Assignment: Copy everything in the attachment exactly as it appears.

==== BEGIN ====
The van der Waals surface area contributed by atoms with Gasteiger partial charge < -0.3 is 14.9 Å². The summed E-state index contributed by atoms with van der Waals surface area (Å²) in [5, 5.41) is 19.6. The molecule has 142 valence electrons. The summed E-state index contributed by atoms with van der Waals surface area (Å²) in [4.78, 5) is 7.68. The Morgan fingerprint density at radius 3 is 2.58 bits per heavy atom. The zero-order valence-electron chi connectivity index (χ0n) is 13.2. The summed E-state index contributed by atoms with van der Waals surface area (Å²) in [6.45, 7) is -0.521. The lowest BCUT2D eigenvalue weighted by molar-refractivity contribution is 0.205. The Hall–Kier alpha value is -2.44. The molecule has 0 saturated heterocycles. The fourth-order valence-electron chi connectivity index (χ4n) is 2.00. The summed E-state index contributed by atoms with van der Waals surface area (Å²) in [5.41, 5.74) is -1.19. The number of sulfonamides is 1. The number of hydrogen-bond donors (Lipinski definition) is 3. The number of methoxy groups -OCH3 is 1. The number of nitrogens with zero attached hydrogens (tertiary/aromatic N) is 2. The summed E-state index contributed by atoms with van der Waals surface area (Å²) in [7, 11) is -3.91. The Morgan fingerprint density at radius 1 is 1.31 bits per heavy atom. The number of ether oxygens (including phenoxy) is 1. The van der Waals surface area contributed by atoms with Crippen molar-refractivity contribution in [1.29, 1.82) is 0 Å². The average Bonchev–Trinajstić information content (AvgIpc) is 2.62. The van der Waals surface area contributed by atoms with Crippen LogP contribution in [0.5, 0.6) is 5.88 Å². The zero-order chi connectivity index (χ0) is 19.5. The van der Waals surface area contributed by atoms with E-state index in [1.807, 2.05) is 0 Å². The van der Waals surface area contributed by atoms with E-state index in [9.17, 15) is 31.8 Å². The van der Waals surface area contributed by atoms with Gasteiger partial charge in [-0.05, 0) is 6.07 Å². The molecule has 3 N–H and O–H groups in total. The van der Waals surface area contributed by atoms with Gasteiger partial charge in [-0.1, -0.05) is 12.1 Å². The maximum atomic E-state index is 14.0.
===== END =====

The van der Waals surface area contributed by atoms with Gasteiger partial charge < -0.3 is 14.9 Å². The summed E-state index contributed by atoms with van der Waals surface area (Å²) in [5, 5.41) is 19.6. The molecule has 142 valence electrons. The summed E-state index contributed by atoms with van der Waals surface area (Å²) in [4.78, 5) is 7.68. The Morgan fingerprint density at radius 3 is 2.58 bits per heavy atom. The zero-order valence-electron chi connectivity index (χ0n) is 13.2. The summed E-state index contributed by atoms with van der Waals surface area (Å²) in [6.45, 7) is -0.521. The lowest BCUT2D eigenvalue weighted by molar-refractivity contribution is 0.205. The Hall–Kier alpha value is -2.44. The molecule has 0 saturated heterocycles. The fourth-order valence-electron chi connectivity index (χ4n) is 2.00. The summed E-state index contributed by atoms with van der Waals surface area (Å²) in [5.41, 5.74) is -1.19. The number of sulfonamides is 1. The number of hydrogen-bond donors (Lipinski definition) is 3. The number of methoxy groups -OCH3 is 1. The number of nitrogens with zero attached hydrogens (tertiary/aromatic N) is 2. The summed E-state index contributed by atoms with van der Waals surface area (Å²) in [7, 11) is -3.91. The Morgan fingerprint density at radius 1 is 1.31 bits per heavy atom. The number of ether oxygens (including phenoxy) is 1. The van der Waals surface area contributed by atoms with Crippen molar-refractivity contribution in [1.29, 1.82) is 0 Å². The average Bonchev–Trinajstić information content (AvgIpc) is 2.62. The van der Waals surface area contributed by atoms with Crippen LogP contribution in [0.5, 0.6) is 5.88 Å². The zero-order chi connectivity index (χ0) is 19.5. The van der Waals surface area contributed by atoms with E-state index in [1.807, 2.05) is 0 Å². The van der Waals surface area contributed by atoms with E-state index in [9.17, 15) is 31.8 Å². The van der Waals surface area contributed by atoms with Gasteiger partial charge in [-0.05, 0) is 6.07 Å². The molecule has 3 N–H and O–H groups in total. The van der Waals surface area contributed by atoms with Gasteiger partial charge in [-0.1, -0.05) is 12.1 Å². The maximum atomic E-state index is 14.0.